Normal: 20–150 million sperm per milliliter (mL)0 sperm per milliliter if the man has had a vasectomy Abnormal: A very low sperm count is present, which may indicate infertility. However, a low sperm count does not always mean that a man cannot father a child. Men with sperm counts below 1 million have fathered children.

Sperm shape (morphology)

Normal: At least 70% of the sperm have normal shape and structure. Abnormal: Sperm can be abnormal in several ways, such as having two heads or two tails, a short tail, a tiny head (pinhead), or a round (rather than oval) head. Abnormal sperm may be unable to move normally or to penetrate an egg. Some abnormal sperm are usually found in every normal semen sample. However, a high percentage of abnormal sperm may make it more difficult for a man to father a child.

Sperm movement (motility)

Normal: At least 60% of the sperm show normal forward movement.At least 8 million sperm per milliliter (mL) show normal forward movement. Abnormal: Sperm must be able to move forward (or “swim”) through cervical mucus to reach an egg. A high percentage of sperm that cannot swim properly may impair a man’s ability to father a child.

Semen pH

Normal: Semen pH of 7.1–8.0 Abnormal: An abnormally high or low semen pH can kill sperm or affect their ability to move or to penetrate an egg.

White blood cells

Normal: No white blood cells or bacteria are detected. Abnormal: Bacteria or a large number of white blood cells are present, which may indicate an infection.

Fructose level

Normal: 300 milligrams (mg) of fructose per 100 milliliters (mL) of ejaculate Abnormal: The absence of fructose in the semen may indicate that the man was born without seminal vesicles or has blockage of the seminal vesicles.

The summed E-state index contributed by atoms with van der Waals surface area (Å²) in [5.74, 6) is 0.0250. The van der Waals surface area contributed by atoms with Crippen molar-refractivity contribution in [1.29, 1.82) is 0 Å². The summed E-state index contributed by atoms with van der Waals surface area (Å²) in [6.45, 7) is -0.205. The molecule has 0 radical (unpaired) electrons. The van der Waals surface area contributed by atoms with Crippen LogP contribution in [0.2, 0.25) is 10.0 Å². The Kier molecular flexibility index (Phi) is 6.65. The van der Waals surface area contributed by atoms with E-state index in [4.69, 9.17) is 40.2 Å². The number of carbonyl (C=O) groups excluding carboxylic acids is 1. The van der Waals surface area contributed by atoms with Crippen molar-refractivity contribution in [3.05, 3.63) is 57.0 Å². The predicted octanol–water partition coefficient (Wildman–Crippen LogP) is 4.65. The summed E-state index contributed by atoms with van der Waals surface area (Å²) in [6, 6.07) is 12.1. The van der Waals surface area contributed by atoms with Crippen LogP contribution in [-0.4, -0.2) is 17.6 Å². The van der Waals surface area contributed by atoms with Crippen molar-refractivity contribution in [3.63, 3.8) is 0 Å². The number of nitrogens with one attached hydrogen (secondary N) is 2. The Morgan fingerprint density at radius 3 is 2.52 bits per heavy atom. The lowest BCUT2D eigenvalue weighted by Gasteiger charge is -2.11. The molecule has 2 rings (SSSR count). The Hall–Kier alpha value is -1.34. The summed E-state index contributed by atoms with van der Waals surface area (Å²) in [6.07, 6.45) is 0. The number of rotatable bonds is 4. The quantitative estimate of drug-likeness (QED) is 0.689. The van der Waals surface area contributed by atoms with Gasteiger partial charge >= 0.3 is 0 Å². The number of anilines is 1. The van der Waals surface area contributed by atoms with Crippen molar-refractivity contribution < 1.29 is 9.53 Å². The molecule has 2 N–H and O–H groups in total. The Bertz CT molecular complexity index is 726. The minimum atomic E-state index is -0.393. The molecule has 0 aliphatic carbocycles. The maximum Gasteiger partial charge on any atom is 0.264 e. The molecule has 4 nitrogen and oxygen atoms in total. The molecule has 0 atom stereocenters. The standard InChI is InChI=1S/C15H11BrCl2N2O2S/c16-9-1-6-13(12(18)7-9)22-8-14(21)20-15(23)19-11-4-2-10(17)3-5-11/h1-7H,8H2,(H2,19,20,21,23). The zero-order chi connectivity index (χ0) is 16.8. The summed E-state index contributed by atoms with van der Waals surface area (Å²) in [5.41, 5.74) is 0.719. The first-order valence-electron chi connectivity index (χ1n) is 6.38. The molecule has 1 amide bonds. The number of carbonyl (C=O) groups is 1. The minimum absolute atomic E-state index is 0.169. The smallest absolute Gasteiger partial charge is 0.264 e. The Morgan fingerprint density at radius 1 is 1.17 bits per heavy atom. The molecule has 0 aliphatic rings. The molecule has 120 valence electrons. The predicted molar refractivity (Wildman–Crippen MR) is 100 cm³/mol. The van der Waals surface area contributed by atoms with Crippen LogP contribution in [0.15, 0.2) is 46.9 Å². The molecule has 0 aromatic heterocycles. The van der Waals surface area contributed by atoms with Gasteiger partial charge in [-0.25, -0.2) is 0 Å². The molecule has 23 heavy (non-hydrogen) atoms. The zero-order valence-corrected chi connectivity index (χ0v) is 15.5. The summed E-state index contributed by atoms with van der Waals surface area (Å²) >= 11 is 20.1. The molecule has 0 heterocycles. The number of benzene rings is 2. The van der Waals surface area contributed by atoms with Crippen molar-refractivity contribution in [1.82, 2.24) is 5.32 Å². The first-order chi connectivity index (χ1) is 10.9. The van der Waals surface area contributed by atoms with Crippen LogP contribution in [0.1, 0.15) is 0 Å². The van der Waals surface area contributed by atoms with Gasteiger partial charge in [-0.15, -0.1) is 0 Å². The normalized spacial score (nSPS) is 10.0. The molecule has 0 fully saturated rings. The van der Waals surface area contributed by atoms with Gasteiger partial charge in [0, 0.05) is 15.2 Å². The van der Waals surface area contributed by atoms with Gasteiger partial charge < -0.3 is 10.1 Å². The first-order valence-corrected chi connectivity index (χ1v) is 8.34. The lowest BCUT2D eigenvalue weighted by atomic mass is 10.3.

Low or Absent Sperm Count
Certain conditions may be associated with a low or absent sperm count. These conditions include orchitis, varicocele, Klinefelter syndrome, radiation treatment to the testicles, or diseases that can cause shrinking (atrophy) of the testicles (such as mumps). If a low sperm count or a high percentage of sperm abnormalities are found, further testing may be done. Other tests may include measuring hormones, such as testosterone, luteinizing hormone (LH), follicle-stimulating hormone (FSH), or prolactin. A small sample (biopsy) of the testicles may be needed for further evaluation if the sperm count or motility is extremely low.
What Affects the Test

Factors that can interfere with your semen analysis or the accuracy of the results include:

  • Medicines, such as cimetidine (Tagamet), male and female hormones (testosterone, estrogen), sulfasalazine, nitrofurantoin, and some chemotherapy medicines.
  • Caffeine, alcohol, cocaine, marijuana, and smoking tobacco.
  • Herbal medicines, such as St. John’s wort and high doses of echinacea.
  • A semen sample that gets cold. The sperm motility value will be inaccurately low if the semen sample gets cold.
  • Exposure to radiation, some chemicals (such as certain pesticides or spermicides), and prolonged heat exposure.
  • An incomplete semen sample. This is more common if a sample is collected by methods other than masturbation.

Not ejaculating for several days. This may affect the semen volume.